The Verge reviewed the Amazon Fire Phone.
Dynamic Perspective is meant to keep the screen simple, showing you only information when you ask for it, but it mostly just hides useful information. Exposing that information then requires such finesse that for a long time you’ll be seeing things rapidly flicker in and out of existence, not knowing how to make them stick around or find them again. Dynamic Perspective makes for awesomely fun lock screens with much more to them than first meets the eye, but it does nothing to meaningfully improve the smartphone experience.
A clever phone:
You’re entirely reliant on gestures and flicks of the phone to access these menus. Most apps have no indicators or helpful icons; you just have to open every app and twist the phone around like a lunatic to find things. You can’t even see the time without tilting your phone just so. An errant buzz is your only indication that you have a notification, prompting you to cock your wrist or swipe down from the top bezel to open the notification windowshade. None of this is explained, none of it is intuitive. Dynamic Perspective makes everything look cleaner, but makes actually using your phone a lot harder. I don’t need my phone to be clever, or spartan. I need it to be obvious. The Fire Phone is anything but.
Cult of Android wrote about how copycat Xiaomi blatantly ripped off Apple.
The allegations about Xiaomi copying Apple are “sweeping sensationalist statements,” Barra told The Verge. “They have nothing better to talk about.” Barra argued that, “If you have two similarly skilled designers, it makes sense that they would reach the same conclusion.”
Barra regards Mi as “an incredibly innovative company” that is constantly refining its designs.
As for the use of Apple’s Aperture icon in their product image on their website, Barra admitted to copying:
The Aperture logo being used as the Mi 3 camera is just silly. It was just like someone’s stupid mistake. They were cutting corners and they were looking for a good image of a camera lens; it so happened that the Aperture logo was an incredibly beautiful image of a camera lens. It was silly and stupid and they shouldn’t have done it.
Gigaom wrote about slowing iPad sales.
Expecting iPad sales growth to mirror that of the iPhone, which is still on a relatively stronger upward direction, is unreasonable for a number of reasons. First: phones are far more a communications necessity than tablets are, at least for now. That’s why 2013 saw nearly one billion smartphones sold with expectations of another 1.2 billion more in 2014. By comparison, last year the tablet market only topped 195.3 million units, per Gartner.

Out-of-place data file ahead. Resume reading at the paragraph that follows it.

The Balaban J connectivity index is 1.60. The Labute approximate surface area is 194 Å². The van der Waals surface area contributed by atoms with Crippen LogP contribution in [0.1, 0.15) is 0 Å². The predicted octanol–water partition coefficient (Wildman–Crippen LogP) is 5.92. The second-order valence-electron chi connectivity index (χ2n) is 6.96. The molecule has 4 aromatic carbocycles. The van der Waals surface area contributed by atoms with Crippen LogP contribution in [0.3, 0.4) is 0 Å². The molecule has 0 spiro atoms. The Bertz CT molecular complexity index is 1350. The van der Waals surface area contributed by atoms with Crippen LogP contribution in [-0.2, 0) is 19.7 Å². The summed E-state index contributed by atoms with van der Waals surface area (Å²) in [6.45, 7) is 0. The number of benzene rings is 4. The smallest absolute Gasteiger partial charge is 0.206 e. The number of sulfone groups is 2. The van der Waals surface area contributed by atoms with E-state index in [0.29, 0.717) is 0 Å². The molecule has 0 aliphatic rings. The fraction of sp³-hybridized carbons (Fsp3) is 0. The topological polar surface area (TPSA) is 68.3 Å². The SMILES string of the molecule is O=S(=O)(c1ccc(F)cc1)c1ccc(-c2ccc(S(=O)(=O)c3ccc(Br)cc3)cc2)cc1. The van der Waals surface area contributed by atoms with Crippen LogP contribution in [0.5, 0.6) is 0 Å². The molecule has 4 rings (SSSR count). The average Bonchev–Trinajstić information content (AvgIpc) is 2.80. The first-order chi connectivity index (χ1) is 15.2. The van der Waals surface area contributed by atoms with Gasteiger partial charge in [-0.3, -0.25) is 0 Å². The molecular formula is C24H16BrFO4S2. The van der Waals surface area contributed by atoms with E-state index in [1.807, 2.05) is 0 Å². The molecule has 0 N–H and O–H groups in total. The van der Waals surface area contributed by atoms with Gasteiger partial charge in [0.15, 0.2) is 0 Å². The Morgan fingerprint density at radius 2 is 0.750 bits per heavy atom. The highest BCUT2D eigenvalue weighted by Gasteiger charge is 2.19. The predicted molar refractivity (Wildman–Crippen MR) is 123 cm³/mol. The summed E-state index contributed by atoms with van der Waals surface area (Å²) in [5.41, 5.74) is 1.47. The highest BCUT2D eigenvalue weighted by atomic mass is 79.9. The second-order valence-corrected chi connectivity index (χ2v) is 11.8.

Different upgrade cycles:
Give someone 18 months or so with a phone: They’re ready to upgrade and a carrier is very likely to help them do so with financial incentives. However, tablets in this regard are more like traditional computers: They’re going to last longer for most people. For one thing, they’re typically not subsidized so an iPad buyer is looking at an up-front investment of $499 or so (less for an iPad mini or older iPad, of course). Add a cellular radio and that investment jumps by $130, making the base iPad Air 26 percent more expensive. That’s no small price to pay and it’s one that makes it more likely that a consumer would keep the device just a little longer instead of buying the next shiny tablet that comes along.
Brian S Hall of Techpinions dissected the Satya Nadella internal memo.
Nadella’s willingness to act fast, to re-make Microsoft, hack away at the extraneous and transform the company into “the productivity and platform company for the mobile-first and cloud-first world” appears to be exactly what the company needs.
But when you gut a $7.2 billion acquisition, which the company only closed on this past April, and fire 18,000 people, then you haven’t leapt from a burning platform, you’ve set the platform ablaze. There is no going back, no do-overs for Mr. Nadella. He is about to set the company on a ten year course, possibly longer, and though Microsoft possesses a rather stunning array of assets, what’s most stunning is the company still has virtually zero response to the iPhone, the iPad and Android. In 2014.